This story is about the price of sex, sex verses borrowed functioning.
Huffpo wrote the title no doubt. It is written with the skill developed by the click economy. “She reacted perfectly” is most telling. Perfectly implies that she took power, used power, set the world right.
What she did was demanded a higher value for herself. She still didn’t get what she wanted. She just made a different exchange.
The assumption is that she goes back into the market to look for a better deal. She remains a consumer in the market.
I’d assert that this isn’t perfect. People should be loved, not used. Markets are about use.
There are so many layers to this, that’s what makes the piece rich.We want to flatten the story. “She’s right, he’s wrong.” Sure. “She’s seeking something deeper, he’s shallow.” Yep. but you can learn more from this article if you pay attention to t
he layers, like an archeological dig.What is happening here on a biological level.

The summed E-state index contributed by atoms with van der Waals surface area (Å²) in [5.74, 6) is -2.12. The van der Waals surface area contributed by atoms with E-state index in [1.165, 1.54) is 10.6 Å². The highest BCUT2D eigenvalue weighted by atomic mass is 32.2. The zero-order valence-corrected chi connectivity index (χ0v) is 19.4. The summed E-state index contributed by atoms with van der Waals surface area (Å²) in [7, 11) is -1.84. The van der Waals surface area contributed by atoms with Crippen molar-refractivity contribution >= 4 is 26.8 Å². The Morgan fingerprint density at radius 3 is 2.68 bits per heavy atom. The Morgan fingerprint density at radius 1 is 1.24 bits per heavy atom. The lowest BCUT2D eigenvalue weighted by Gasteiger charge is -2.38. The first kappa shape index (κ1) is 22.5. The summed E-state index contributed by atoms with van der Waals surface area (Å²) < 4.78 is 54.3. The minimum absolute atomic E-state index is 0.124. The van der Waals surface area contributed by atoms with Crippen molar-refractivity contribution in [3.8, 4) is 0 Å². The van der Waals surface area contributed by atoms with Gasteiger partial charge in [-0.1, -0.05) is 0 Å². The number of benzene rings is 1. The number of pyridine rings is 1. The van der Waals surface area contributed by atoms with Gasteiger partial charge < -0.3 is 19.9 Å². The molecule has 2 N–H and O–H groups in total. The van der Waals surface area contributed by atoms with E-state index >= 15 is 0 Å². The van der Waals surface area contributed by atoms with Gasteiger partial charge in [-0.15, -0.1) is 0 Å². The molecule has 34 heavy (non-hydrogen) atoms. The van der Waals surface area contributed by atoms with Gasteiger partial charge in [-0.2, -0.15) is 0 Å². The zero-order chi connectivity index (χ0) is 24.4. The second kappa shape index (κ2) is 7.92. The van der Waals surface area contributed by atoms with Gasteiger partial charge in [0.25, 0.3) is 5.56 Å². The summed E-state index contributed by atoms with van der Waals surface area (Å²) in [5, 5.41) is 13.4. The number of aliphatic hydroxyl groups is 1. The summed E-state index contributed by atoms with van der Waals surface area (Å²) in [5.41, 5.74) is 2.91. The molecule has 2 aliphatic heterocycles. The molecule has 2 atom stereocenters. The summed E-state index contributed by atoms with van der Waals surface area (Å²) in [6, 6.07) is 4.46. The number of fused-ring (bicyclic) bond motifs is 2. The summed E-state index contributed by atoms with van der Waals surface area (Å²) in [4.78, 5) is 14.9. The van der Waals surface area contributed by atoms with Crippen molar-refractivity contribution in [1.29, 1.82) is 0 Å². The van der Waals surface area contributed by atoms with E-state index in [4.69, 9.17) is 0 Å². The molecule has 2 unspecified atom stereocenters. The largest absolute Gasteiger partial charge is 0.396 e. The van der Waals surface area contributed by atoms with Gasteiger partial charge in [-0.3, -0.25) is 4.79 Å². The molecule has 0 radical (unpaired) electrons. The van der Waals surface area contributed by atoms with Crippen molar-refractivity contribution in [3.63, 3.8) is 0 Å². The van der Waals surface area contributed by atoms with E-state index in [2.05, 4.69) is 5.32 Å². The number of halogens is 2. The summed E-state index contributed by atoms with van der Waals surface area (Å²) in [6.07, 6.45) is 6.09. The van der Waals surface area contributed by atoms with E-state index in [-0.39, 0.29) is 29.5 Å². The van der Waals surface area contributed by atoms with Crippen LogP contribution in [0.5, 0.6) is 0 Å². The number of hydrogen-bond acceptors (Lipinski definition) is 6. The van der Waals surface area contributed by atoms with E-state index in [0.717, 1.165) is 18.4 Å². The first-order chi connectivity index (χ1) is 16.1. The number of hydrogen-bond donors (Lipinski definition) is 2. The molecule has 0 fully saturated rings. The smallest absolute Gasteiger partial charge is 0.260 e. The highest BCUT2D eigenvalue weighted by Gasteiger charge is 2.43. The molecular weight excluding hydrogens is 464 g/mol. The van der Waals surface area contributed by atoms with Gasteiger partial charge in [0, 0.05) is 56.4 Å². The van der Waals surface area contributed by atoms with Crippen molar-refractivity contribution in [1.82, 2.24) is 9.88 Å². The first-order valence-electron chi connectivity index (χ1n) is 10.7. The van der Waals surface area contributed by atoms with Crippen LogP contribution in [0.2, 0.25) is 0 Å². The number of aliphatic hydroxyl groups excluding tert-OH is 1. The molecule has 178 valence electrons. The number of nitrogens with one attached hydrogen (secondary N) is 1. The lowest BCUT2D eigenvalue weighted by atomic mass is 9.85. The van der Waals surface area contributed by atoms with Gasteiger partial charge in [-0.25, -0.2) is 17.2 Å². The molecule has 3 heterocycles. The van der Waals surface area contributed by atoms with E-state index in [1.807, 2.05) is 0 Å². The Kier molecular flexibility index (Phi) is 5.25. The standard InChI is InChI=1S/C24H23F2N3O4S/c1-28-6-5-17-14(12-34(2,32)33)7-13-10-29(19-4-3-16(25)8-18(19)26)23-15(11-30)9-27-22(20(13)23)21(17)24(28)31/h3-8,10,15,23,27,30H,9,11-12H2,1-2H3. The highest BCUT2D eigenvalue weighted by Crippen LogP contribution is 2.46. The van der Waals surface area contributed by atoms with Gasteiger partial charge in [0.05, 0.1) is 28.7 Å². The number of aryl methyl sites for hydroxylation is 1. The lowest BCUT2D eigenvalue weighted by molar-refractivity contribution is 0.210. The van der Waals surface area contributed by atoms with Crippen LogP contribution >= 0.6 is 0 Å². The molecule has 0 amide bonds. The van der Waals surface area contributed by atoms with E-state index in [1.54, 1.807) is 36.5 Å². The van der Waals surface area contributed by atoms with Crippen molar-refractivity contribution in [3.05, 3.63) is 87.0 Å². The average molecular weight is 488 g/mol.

As a society we have said “you shouldn’t scorn people for their biology. You shouldn’t scorn people for what they are naturally predisposed to do.” This is the argument about gay marriage, they are born that way. OK.
The man is born to optimize his choice of sexual partners for reproductive reasons. This is why he’s born to be attracted to youth. He’s born to be attracted to thick hair, symmetrical features, full breasts and hips, etc. Watch any biology lesson on mammal sexuality. He’s honestly expressing his biology.
Watch the same program and you’ll see she’s biologically disposed to seek other things: a provider, a committer, a stable person who will be there for her and their offspring.
Huffpo is betting on biology here. Women will take her side motivated by biology. Men wont take his side because we’ve learned that it doesn’t get us anywhere to speak against women’s biology. Shutting up about what a man naturally wants gets us less sex, so we learn to tell the women what they want to hear and to not be so shallow and stupid as to defeat our biological mandate.
Women socialize men via sex. Women train men. Women have a biological stake in marriage that men don’t naturally have, at least at this level.
Culturally we have wanted to say “why can’t a woman have sex like a man”. I don’t mean this crassly. I mean “why can’t she seek to get out of sex what a man does, and approach it like a man does.”